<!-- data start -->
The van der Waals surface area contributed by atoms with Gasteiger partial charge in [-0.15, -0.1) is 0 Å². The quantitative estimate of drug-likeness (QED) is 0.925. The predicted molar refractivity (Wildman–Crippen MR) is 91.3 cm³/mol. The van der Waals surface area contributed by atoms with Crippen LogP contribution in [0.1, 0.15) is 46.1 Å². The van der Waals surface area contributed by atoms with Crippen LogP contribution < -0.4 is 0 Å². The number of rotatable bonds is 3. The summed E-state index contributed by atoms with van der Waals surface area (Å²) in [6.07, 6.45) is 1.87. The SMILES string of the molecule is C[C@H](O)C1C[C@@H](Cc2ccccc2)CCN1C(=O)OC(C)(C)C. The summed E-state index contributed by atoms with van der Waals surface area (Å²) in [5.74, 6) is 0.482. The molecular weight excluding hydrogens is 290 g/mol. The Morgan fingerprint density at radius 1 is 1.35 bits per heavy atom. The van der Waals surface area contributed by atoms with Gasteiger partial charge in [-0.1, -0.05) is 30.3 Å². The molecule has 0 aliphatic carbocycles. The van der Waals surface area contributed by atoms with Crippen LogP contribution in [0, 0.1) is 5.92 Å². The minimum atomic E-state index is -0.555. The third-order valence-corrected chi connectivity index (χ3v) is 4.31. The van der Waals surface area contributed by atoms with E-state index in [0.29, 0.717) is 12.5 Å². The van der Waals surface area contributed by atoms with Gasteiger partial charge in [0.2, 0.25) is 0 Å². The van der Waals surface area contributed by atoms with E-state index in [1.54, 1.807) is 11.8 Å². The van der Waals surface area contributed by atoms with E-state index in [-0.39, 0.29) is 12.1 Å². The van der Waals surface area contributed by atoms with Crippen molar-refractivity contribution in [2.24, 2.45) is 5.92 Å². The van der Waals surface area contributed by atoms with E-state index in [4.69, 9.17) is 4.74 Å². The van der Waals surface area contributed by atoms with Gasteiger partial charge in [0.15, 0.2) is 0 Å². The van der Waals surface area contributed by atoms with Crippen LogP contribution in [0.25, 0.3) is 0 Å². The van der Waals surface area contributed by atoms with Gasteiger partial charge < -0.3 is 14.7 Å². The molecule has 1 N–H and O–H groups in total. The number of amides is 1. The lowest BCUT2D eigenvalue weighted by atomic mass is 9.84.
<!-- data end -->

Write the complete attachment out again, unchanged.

The van der Waals surface area contributed by atoms with Gasteiger partial charge in [-0.15, -0.1) is 0 Å². The quantitative estimate of drug-likeness (QED) is 0.925. The predicted molar refractivity (Wildman–Crippen MR) is 91.3 cm³/mol. The van der Waals surface area contributed by atoms with Crippen LogP contribution in [0.1, 0.15) is 46.1 Å². The van der Waals surface area contributed by atoms with Crippen LogP contribution < -0.4 is 0 Å². The number of rotatable bonds is 3. The summed E-state index contributed by atoms with van der Waals surface area (Å²) in [6.07, 6.45) is 1.87. The SMILES string of the molecule is C[C@H](O)C1C[C@@H](Cc2ccccc2)CCN1C(=O)OC(C)(C)C. The summed E-state index contributed by atoms with van der Waals surface area (Å²) in [5.74, 6) is 0.482. The molecular weight excluding hydrogens is 290 g/mol. The Morgan fingerprint density at radius 1 is 1.35 bits per heavy atom. The van der Waals surface area contributed by atoms with Gasteiger partial charge in [-0.1, -0.05) is 30.3 Å². The molecule has 0 aliphatic carbocycles. The van der Waals surface area contributed by atoms with Crippen LogP contribution in [0, 0.1) is 5.92 Å². The minimum atomic E-state index is -0.555. The third-order valence-corrected chi connectivity index (χ3v) is 4.31. The van der Waals surface area contributed by atoms with E-state index in [0.29, 0.717) is 12.5 Å². The van der Waals surface area contributed by atoms with Gasteiger partial charge in [0.2, 0.25) is 0 Å². The van der Waals surface area contributed by atoms with E-state index in [1.54, 1.807) is 11.8 Å². The van der Waals surface area contributed by atoms with E-state index in [-0.39, 0.29) is 12.1 Å². The van der Waals surface area contributed by atoms with Crippen molar-refractivity contribution in [2.24, 2.45) is 5.92 Å². The van der Waals surface area contributed by atoms with E-state index in [4.69, 9.17) is 4.74 Å². The van der Waals surface area contributed by atoms with Gasteiger partial charge in [0.15, 0.2) is 0 Å². The van der Waals surface area contributed by atoms with Crippen LogP contribution in [0.25, 0.3) is 0 Å². The van der Waals surface area contributed by atoms with Gasteiger partial charge < -0.3 is 14.7 Å². The molecule has 1 N–H and O–H groups in total. The number of amides is 1. The lowest BCUT2D eigenvalue weighted by atomic mass is 9.84.